Acer may have solved a problem Jennifer Lawrence didn't know she had


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Jason Chen, chief executive officer of Acer Inc., left, speaks as Stan Shih, co-founder and chairman, looks on during a news conference at the company's headquarters in New Taipei City on Jan. 13, 2014. Jason Chen, chief executive officer of Acer Inc., left, speaks as Stan Shih, co-founder and chairman, looks on during a news conference at the company's headquarters in New Taipei City on Jan. 13, 2014.


As the tech world grapples with one of the most high-profile data breaches in recent history -- and everybody else debates the question, "to view, or not to view?" (answer: don't view) -- a nearly-forgotten PC maker is toiling away to solve a problem that most people have barely put their mind to.
Acer became famous for pumping out low-cost notebooks at a time when people still bought computers, and got a leg up in its path to global No. 2 when it went on a $1.3 billion spending spree that included Gateway and eMachines. Then the advent of Apple's iPad, the array of cloud-based services Cupertino offers, and Acer's inability to adapt to change led the Taiwanese company to its first annual losses and a renovation of its management and strategy.
Stan Shih, who founded the company in 1976 as a contract manufacturer, is chief architect of that renovation. After stepping away for almost a decade, Shih took back the reins at the end of last year and knew immediately what his company needed to do to rebuild.
Apps and cloud computing were concepts Shih had already envisioned back in 2001. A week before Steve Jobs launched the iPod, Acer unveiled MegaMicro. The idea was to let data and heavy computing power remain on central servers, and allow personal devices to be the delivery mechanism to the end user.
Those who ran Acer in the interim had failed to follow through on the plan Shih had laid out for them at the turn of the millenium, and this is among the reasons for its recent struggles, he told me in an interview in May.
"You have to leverage a mega-infrastructure and develop a scalable micro-service, which is today's app," he said when we discussed the vision he had back then of a server-app business model.
Fast forward 13 years, and Shih returned to Acer to update that vision for a more modern problem.
His latest strategy is called Build Your Own Cloud (BYOC), and is built around the idea that instead of saving data on some company's central servers, you can have that information reside on your own hardware in your own home.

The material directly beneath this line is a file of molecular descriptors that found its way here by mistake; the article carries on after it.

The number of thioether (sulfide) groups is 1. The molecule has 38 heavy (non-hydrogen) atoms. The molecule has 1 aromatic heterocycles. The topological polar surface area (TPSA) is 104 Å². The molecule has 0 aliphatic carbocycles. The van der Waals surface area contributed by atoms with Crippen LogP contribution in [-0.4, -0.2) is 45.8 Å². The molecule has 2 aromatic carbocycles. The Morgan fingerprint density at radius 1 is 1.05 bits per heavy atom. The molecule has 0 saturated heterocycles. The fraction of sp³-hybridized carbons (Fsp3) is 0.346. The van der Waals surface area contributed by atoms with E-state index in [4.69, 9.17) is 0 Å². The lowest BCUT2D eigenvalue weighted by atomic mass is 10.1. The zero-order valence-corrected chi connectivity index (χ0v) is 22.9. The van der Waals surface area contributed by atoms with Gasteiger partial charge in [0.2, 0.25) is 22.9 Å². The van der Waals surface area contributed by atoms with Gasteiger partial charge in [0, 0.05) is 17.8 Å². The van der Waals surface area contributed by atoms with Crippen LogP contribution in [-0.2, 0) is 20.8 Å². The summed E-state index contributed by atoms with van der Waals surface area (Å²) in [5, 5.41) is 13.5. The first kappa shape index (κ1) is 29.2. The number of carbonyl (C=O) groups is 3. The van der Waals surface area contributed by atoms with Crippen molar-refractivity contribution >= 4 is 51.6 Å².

Using your PC or network attached storage device at home, and BYOC-enabled apps loaded onto your Android, iOS or Windows device, information would have cloud portability while being stored privately.
With personal photos of Jennifer Lawrence, Kim Kardashian and Selena Gomez being distributed without their knowledge, and the FBI "addressing the matter," Shih's vision now seems prescient.
Security analyst Graham Cluley put it quite eloquently last year when he was quoted by Computing as saying: Replacing all instances of the word “cloud” with “somebody else’s computer” might make organisations stop and think about the security implications of cloud computing.
Apple said in a statement today that celebrity accounts were "compromised by a very targeted attack on user names, passwords and security questions," and that a flaw with iCloud wasn't responsible. The company said "privacy and security are of utmost importance."
Neither Shih -- who this summer again stepped down as chairman while remaining chief architect of BYOC -- nor Acer's PR team contacted me since the celebrity hacking to promote their service. In response to my request for comment last night, Acer reiterated BYOC's privacy and security features.
Shih had clearly known of the potential risk to having information stored centrally when he published an open letter in June explaining how his new vision for cloud computing is different from current commercial offerings.
"Data privacy may be at risk for other private clouds, but not for BYOC as it keeps personal or corporate data in the hands of users," Shih wrote. When BYOC was first unveiled, the concern wasn't over titillating photos of Hollywood stars falling into hackers' hands. People were focused on the much larger issue of the NSA sticking its tentacles into the servers of major Internet companies to spy on private citizens.
BYOC isn't without its risks: There's nothing that makes your PC or network attached storage device any more hack-proof than Apple's sophisticated servers, and there's no better prevention for leaked naked photos than never snapping those images in the first place.
It could also be argued that most individual users won't be as security savvy as those whose reputations depend on keeping the door locked.
By individualizing cloud services, though, hackers need to take the time to find their target, and once hacked, do it all over again for the next one. In theory, that could limit mass hacks and reduce damage as each new breach would need a new path and weakness to be exploited. "Someone else's computer," as Cluley would call it, offers a central repository for all manner of personal secrets.
For Acer, the celebrity hacking highlights that the very services Apple offers, which helped portend the PC makers slide, may also unintentionally boost its chances of a revival.

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